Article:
Central Banks Test Shared CBDC Platform for Cross-Border Payments
By John Kavanagh
A group of central banks, including the Reserve Bank of Australia, has completed a trial using a shared platform to complete international settlements using multiple central bank digital currencies.
The trial, Project Dunbar, involved the Bank for International Settlements Innovation Hub, Bank Negara Malaysia, the Monetary Authority of Singapore, the South African Reserve Bank and the RBA.
The RBA said in a statement: “Project Dunbar proved that financial institutions could use CBDCs issued by participating central banks to transact directly with each other on a shared platform.
“This has the potential to reduce reliance on intermediaries and, correspondingly, the costs and time taken to process cross-border payments.”
It said the project developed prototypes that demonstrated the technical viability of shared multi-CBDC platforms for international settlements.
The project included the establishment of governance mechanisms for shared control of the platform, given the regulatory differences across jurisdictions.
However, the project report makes clear that the trial was an initial step and there are many issues still to resolve.
The RBA currently issues two forms of money: physical money in the form of banknotes; and digital money in the form of balances held in accounts that commercial banks and some other types of financial institutions can hold at the RBA to settle payment obligations between each other.
It defines CBDC as a new form of digital money that could be designed for retail use, like a digital version of banknotes; or for wholesale use, where it could be used by a limited group of market participants for wholesale payments and settlements.
Project Dunbar focused on cross-border interbank payments. Unlike domestic payments, where banks can pay each other directly on a single national payments platform, there is currently no single international platform for cross-border payments and settlements.
Currently, the correspondent banking model is used, where banks hold foreign currency accounts with each other. To complete a single cross-border transfer, multiple correspondent banks may be involved, with transactions recorded on multiple ledgers on multiple systems built on different technologies and communicating in different message formats.
The view of the project participants is that this model is fragmented, slow, opaque and expensive, compared with domestic payments.
There are processes that need to comply with regulations, such as foreign exchange controls, anti-money laundering measures and know-your-customer rules. These are often manual and may need to be performed in each jurisdiction.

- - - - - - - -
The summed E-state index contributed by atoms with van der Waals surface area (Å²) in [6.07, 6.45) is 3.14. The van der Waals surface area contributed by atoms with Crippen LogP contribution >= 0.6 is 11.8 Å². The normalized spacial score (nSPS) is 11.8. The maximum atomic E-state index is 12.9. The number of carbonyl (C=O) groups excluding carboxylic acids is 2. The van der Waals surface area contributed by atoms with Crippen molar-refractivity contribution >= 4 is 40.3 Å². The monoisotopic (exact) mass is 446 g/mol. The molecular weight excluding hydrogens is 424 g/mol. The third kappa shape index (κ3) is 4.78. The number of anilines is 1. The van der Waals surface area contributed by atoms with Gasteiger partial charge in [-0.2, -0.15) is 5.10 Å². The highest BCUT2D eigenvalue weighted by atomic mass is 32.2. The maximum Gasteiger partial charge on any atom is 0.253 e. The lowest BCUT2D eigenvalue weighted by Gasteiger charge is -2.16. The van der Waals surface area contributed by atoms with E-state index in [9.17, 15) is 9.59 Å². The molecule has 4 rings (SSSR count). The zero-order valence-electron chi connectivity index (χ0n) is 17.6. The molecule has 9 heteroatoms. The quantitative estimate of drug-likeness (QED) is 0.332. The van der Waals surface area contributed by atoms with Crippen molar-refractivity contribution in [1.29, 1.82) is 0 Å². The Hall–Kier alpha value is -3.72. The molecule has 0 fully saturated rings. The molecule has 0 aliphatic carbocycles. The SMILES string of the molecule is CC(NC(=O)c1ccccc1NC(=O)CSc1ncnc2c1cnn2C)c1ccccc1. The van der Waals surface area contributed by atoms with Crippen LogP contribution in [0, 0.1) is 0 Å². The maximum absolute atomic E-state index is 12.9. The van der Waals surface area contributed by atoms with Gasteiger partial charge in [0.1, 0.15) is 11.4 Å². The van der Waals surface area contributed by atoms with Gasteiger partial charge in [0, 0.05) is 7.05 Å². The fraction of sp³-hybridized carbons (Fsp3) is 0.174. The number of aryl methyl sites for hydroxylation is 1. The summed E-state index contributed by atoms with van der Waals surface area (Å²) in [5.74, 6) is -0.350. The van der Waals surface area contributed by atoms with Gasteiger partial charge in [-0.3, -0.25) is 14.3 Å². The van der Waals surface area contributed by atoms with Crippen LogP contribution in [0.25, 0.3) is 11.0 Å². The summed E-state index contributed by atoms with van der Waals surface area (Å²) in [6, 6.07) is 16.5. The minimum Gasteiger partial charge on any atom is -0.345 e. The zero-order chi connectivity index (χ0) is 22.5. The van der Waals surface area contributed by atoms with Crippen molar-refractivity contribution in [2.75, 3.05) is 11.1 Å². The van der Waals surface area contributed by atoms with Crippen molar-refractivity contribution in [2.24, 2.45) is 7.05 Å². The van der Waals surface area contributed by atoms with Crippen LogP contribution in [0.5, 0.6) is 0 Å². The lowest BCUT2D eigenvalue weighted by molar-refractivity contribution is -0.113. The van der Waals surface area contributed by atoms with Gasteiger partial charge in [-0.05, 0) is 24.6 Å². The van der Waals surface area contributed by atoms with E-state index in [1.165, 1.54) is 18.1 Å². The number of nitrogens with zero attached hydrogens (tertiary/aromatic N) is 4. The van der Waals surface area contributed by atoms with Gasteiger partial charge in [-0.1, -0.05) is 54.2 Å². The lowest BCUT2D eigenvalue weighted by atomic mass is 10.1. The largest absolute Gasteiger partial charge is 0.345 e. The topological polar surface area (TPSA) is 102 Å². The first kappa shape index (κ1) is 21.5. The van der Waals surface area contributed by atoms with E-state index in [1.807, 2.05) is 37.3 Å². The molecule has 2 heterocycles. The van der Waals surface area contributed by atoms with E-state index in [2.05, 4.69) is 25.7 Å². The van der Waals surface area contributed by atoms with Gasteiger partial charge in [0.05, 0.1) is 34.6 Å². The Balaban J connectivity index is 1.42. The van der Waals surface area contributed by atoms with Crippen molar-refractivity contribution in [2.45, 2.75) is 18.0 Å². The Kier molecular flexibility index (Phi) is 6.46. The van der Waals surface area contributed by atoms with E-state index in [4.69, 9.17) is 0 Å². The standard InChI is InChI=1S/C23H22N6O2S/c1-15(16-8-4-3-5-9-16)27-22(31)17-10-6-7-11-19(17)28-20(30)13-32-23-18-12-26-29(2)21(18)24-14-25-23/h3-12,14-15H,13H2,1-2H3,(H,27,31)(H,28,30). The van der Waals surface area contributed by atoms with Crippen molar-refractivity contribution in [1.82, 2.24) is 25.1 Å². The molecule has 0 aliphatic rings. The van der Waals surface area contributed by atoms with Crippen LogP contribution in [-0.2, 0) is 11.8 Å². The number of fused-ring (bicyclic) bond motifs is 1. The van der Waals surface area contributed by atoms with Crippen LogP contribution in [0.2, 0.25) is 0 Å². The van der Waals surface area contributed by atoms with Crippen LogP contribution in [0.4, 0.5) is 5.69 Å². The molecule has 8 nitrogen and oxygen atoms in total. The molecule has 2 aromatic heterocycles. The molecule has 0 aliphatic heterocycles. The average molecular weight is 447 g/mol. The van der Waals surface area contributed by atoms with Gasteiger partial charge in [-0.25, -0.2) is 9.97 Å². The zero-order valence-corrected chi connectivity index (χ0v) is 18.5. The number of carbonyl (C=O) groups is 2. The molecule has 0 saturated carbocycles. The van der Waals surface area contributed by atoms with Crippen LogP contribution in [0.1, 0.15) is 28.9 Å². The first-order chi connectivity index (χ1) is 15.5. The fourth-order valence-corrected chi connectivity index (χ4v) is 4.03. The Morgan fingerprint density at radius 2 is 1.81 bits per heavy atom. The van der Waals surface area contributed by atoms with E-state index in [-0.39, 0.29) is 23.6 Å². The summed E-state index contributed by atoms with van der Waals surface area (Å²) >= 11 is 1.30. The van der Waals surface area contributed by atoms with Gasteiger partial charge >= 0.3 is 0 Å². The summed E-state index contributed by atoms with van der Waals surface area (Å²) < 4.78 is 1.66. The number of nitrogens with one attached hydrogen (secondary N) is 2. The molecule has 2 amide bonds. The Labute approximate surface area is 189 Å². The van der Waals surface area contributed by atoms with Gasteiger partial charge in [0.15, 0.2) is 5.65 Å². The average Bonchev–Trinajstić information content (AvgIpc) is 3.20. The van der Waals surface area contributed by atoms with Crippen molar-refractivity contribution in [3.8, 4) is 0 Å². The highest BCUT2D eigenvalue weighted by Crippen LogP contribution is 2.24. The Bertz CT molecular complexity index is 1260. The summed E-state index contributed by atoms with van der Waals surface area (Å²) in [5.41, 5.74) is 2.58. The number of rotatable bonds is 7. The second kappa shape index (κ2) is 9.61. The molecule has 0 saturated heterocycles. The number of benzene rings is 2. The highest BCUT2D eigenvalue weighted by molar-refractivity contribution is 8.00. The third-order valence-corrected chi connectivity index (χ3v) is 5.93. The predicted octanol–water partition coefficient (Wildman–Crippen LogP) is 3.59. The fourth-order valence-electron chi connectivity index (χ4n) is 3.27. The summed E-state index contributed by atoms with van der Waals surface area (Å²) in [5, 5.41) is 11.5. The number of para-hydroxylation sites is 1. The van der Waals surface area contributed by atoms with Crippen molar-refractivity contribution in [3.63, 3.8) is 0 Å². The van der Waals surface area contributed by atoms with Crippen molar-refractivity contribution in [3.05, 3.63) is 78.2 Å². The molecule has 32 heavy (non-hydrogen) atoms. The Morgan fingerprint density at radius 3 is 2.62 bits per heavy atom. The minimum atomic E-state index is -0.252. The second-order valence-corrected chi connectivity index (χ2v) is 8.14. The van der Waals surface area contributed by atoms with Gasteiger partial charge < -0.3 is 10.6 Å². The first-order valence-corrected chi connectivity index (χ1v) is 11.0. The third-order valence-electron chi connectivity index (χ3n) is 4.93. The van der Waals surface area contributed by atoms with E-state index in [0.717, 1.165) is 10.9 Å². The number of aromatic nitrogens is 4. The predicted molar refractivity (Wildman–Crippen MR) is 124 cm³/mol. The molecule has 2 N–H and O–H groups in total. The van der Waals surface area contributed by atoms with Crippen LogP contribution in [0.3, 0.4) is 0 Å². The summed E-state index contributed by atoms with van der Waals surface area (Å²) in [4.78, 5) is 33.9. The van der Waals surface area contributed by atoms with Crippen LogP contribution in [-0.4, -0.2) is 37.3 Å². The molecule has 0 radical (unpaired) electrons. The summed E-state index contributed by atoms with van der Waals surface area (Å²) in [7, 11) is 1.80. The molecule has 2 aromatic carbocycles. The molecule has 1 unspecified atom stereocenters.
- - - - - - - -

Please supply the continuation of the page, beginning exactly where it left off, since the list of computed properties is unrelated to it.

“Globally, cross-border payments lag significantly behind domestic payments in meeting user expectations for services. Faster, cheaper, more transparent and more inclusive cross-border payments could have widespread benefits for citizens and economies,” the Project Dunbar report says.
The trial put CBDCs at the centre of a new cross-border payments infrastructure, using a jointly operated multi-CBDC platform.
On such a platform, each participating central bank issues its own CBDC. Commercial banks are then able to hold these CBDCs directly, gaining access to foreign currencies without the need for accounts with correspondent banks.
The project participants identified a number of challenges to this model, including:
· whether banks that do not have a local presence and are not authorised to operate domestically can be given access to CBDCs;
· whether cross-border payments can be simplified while respecting regulatory differences in different jurisdictions; and
· how central banks can share a payments platform, while maintaining control of their domestic payments systems.
Participants developed principles and decision-making frameworks to deal with each of these issues, attempting to balance central bank autonomy with a set of common rules. They also defined high-level technology and network architectures.
The project report makes clear that it is a first step. “While prototypes have been successfully developed and tested in the project, they were built based on a preliminary design, with the best possible set of assumptions known to the team while doing the project. As the project progresses, new information and better understanding resulted in continuous refinement of the assumptions.
“As an exploratory project with a limited timeline, Project Dunbar ended with more questions than answers, and more questions than before it started.”